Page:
Two American volunteers fighting for Ukraine were taken into detention by Russian-backed separatists in Donetsk after being captured last week, according to Russian state media.
US citizens Alexander John-Robert Drueke, 39, from Tuscaloosa, Alabama, and Andy Tai Ngoc Huynh, 27, from Hartselle, Alabama, were interviewed by Russia's RT channel at a detention center in the so-called Donetsk People's Republic (DPR) on Friday, according to a report published on RT.
The two Americans went missing on June 9 during a battle north of Kharkiv and it was feared that they may have been captured by Russian forces, according to their families and a fellow fighter.
On Friday, short video clips surfaced on pro-Russian channels and social media appearing to show the men detained at an unknown location. At the time it was not clear who was holding them.
A State Department spokesperson told CNN on Friday they "have seen the photos and videos of these two US citizens reportedly captured by Russia's military forces in Ukraine" and were "closely monitoring the situation."
"We are in contact with Ukrainian authorities, the International Committee of the Red Cross, and with the families themselves," they continued. "Due to privacy considerations, we have no further comment on these cases."
Separately, a more than 50-minute edited video was published on Saturday of Drueke and Huynh being interviewed by HelmCast, a pro-Russian Serbian nationalist YouTube channel.
In the interview, a man can be heard behind the camera revealing the location of their interview when he says, "here in Donetsk" during a question to Drueke.
Drueke is also asked in the interview if he has any objections to how he has been treated since his capture and he reveals he has been beaten.
CNN is choosing not to broadcast the videos of US detainees because they show the men speaking under duress.
The location of Drueke and Huynh's detention is a potentially concerning development. Russia has a moratorium on the death penalty, whereas Donetsk uses firing squads to execute condemned prisoners, according to Russian state media RIA Novosti.
On June 9, a court in DPR sentenced foreign fighters, two British citizens and a Moroccan national, to death after accusing them of being "mercenaries" for Ukraine. The internationally unrecognized court in DPR said the men had a month to appeal their verdicts.
Hopes that a prisoner swap between Ukraine and the pro-Russian separatists could free any foreign fighters detained in Donetsk appeared to have been dashed after Denis Pushilin, the self-proclaimed head of DPR, said such exchanges were out of the question.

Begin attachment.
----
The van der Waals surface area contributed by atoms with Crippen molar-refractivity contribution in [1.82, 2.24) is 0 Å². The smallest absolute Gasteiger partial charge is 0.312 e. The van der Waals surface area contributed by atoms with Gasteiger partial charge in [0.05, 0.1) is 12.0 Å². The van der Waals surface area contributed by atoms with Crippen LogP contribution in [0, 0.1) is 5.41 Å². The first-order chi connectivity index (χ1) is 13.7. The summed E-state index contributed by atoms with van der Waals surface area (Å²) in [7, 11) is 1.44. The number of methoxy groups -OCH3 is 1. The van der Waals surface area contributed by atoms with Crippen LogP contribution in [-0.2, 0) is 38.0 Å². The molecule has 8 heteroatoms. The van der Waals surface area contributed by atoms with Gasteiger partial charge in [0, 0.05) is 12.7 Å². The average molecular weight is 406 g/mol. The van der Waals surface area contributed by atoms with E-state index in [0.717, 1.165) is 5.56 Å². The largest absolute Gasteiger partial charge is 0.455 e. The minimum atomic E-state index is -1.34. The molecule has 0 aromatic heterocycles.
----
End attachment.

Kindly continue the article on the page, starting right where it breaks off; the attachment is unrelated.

"The exchange of the British men sentenced to death in the DPR is not under discussion, there are no grounds for pardoning them," Pushilin told independent Russian investigative newspaper Novaya Gazeta on Thursday.
The Donetsk People's Republic did not immediately respond to a request for comment on the detention of Drueke and Huynh.
Speaking exclusively to CNN's Sam Kiley, a former US serviceman fighting with Ukrainian forces recounted the battle he witnessed on June 9, when Huynh and Drueke were purportedly captured.
The man, who asked to be identified with the code name "Pip," said his team was sent out on a mission east of Kharkiv where a full-scale Russian armored assault was underway.
Huynh and Drueke fired an RPG at a BMP -- an infantry fighting vehicle -- that was coming through the woods and destroyed it, according to Pip. But the team had to quickly withdraw as more than 100 Russian infantry began advancing and the American fighters found themselves in a village they previously thought was in Ukrainian hands.
When asked about what happened to Huynh and Drueke, Pip said that "we suspect they were knocked out by either the T-72 tank shooting at them or by the blast of the mine. This is only speculation, we don't know what really happened to them."
Separately, a man who was acting as the team's sergeant and who wished to remain anonymous for security reasons, previously told CNN it "was absolute chaos."
"There was about a hundred plus infantry advancing on our positions. We had a T-72 firing on people from 30, 40 meters away," he said.
A photo of the two men emerged on Thursday with their hands tied behind them and in the back of a Russian truck. The undated photo was posted on Telegram on Thursday by a Russian blogger. CNN could not independently verify when the photo was taken.
A third American, whom the State Department has said is missing in action in Ukraine, was identified as US Marine veteran Grady Kurpasi, his wife confirmed to CNN on Thursday.
The last time Heeson Kim and other close friends heard from Kurpasi was between April 23 and 24, George Heath, a family friend of Kurpasi's told CNN. Kurpasi served in the US Marine Corps for 20 years, retiring in November 2021. He chose to volunteer alongside Ukrainians in Ukraine but initially did not envision himself fighting on the frontlines of the war, Heath said.
On Friday, US President Joe Biden
said he has been briefed on the three Americans missing in Ukraine. In remarks to reporters, Biden said repeatedly Americans should not travel to Ukraine at this time.
"We don't know where they are, but I want to reiterate: Americans should not be going to Ukraine now," Biden said in response to a question from CNN's MJ Lee at the White House.